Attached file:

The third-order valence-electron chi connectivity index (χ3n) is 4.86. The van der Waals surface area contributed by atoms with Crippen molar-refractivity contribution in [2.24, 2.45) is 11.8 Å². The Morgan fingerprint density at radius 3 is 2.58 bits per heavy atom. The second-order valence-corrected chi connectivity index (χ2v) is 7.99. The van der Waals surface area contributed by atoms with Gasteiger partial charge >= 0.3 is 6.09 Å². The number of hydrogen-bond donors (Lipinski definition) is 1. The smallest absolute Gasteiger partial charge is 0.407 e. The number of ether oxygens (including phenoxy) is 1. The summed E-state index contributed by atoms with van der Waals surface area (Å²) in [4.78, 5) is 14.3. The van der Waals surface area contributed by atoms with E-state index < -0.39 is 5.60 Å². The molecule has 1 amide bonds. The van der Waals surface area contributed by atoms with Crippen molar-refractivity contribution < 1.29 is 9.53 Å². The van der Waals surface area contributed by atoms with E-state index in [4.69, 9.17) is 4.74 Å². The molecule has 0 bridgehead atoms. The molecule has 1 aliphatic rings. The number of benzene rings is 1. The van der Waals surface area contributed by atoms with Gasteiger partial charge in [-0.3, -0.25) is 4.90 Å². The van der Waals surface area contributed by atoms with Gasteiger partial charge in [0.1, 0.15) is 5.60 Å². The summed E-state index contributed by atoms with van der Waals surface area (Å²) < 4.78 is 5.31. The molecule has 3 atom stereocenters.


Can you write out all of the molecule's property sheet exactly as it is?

The third-order valence-electron chi connectivity index (χ3n) is 4.86. The van der Waals surface area contributed by atoms with Crippen molar-refractivity contribution in [2.24, 2.45) is 11.8 Å². The Morgan fingerprint density at radius 3 is 2.58 bits per heavy atom. The second-order valence-corrected chi connectivity index (χ2v) is 7.99. The van der Waals surface area contributed by atoms with Gasteiger partial charge >= 0.3 is 6.09 Å². The number of hydrogen-bond donors (Lipinski definition) is 1. The smallest absolute Gasteiger partial charge is 0.407 e. The number of ether oxygens (including phenoxy) is 1. The summed E-state index contributed by atoms with van der Waals surface area (Å²) in [4.78, 5) is 14.3. The van der Waals surface area contributed by atoms with E-state index < -0.39 is 5.60 Å². The molecule has 1 amide bonds. The van der Waals surface area contributed by atoms with Crippen molar-refractivity contribution < 1.29 is 9.53 Å². The van der Waals surface area contributed by atoms with E-state index in [4.69, 9.17) is 4.74 Å². The molecule has 0 bridgehead atoms. The molecule has 1 aliphatic rings. The number of benzene rings is 1. The van der Waals surface area contributed by atoms with Gasteiger partial charge in [-0.3, -0.25) is 4.90 Å². The van der Waals surface area contributed by atoms with Gasteiger partial charge in [0.1, 0.15) is 5.60 Å². The summed E-state index contributed by atoms with van der Waals surface area (Å²) < 4.78 is 5.31. The molecule has 3 atom stereocenters.